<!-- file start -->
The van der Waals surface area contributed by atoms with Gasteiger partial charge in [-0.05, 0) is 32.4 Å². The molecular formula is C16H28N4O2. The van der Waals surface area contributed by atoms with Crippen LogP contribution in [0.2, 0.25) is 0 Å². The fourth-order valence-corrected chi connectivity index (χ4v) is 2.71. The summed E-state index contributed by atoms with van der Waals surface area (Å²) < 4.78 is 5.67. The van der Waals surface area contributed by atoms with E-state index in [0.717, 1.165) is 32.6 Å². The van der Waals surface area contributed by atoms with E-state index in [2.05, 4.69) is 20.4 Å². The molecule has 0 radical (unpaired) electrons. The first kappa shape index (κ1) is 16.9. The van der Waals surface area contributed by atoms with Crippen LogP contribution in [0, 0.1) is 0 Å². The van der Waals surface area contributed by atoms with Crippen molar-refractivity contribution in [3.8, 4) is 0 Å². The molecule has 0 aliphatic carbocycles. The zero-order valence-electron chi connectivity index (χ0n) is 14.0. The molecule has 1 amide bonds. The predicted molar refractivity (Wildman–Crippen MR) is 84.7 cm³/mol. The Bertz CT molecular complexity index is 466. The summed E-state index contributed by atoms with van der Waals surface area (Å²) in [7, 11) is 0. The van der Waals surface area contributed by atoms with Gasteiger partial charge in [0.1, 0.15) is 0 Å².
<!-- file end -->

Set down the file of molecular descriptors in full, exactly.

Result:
The van der Waals surface area contributed by atoms with Gasteiger partial charge in [-0.05, 0) is 32.4 Å². The molecular formula is C16H28N4O2. The van der Waals surface area contributed by atoms with Crippen LogP contribution in [0.2, 0.25) is 0 Å². The fourth-order valence-corrected chi connectivity index (χ4v) is 2.71. The summed E-state index contributed by atoms with van der Waals surface area (Å²) < 4.78 is 5.67. The van der Waals surface area contributed by atoms with E-state index in [0.717, 1.165) is 32.6 Å². The van der Waals surface area contributed by atoms with E-state index in [2.05, 4.69) is 20.4 Å². The molecule has 0 radical (unpaired) electrons. The first kappa shape index (κ1) is 16.9. The van der Waals surface area contributed by atoms with Crippen LogP contribution in [0, 0.1) is 0 Å². The van der Waals surface area contributed by atoms with Crippen molar-refractivity contribution in [3.8, 4) is 0 Å². The molecule has 0 aliphatic carbocycles. The zero-order valence-electron chi connectivity index (χ0n) is 14.0. The molecule has 1 amide bonds. The predicted molar refractivity (Wildman–Crippen MR) is 84.7 cm³/mol. The Bertz CT molecular complexity index is 466. The summed E-state index contributed by atoms with van der Waals surface area (Å²) in [7, 11) is 0. The van der Waals surface area contributed by atoms with Gasteiger partial charge in [0.1, 0.15) is 0 Å².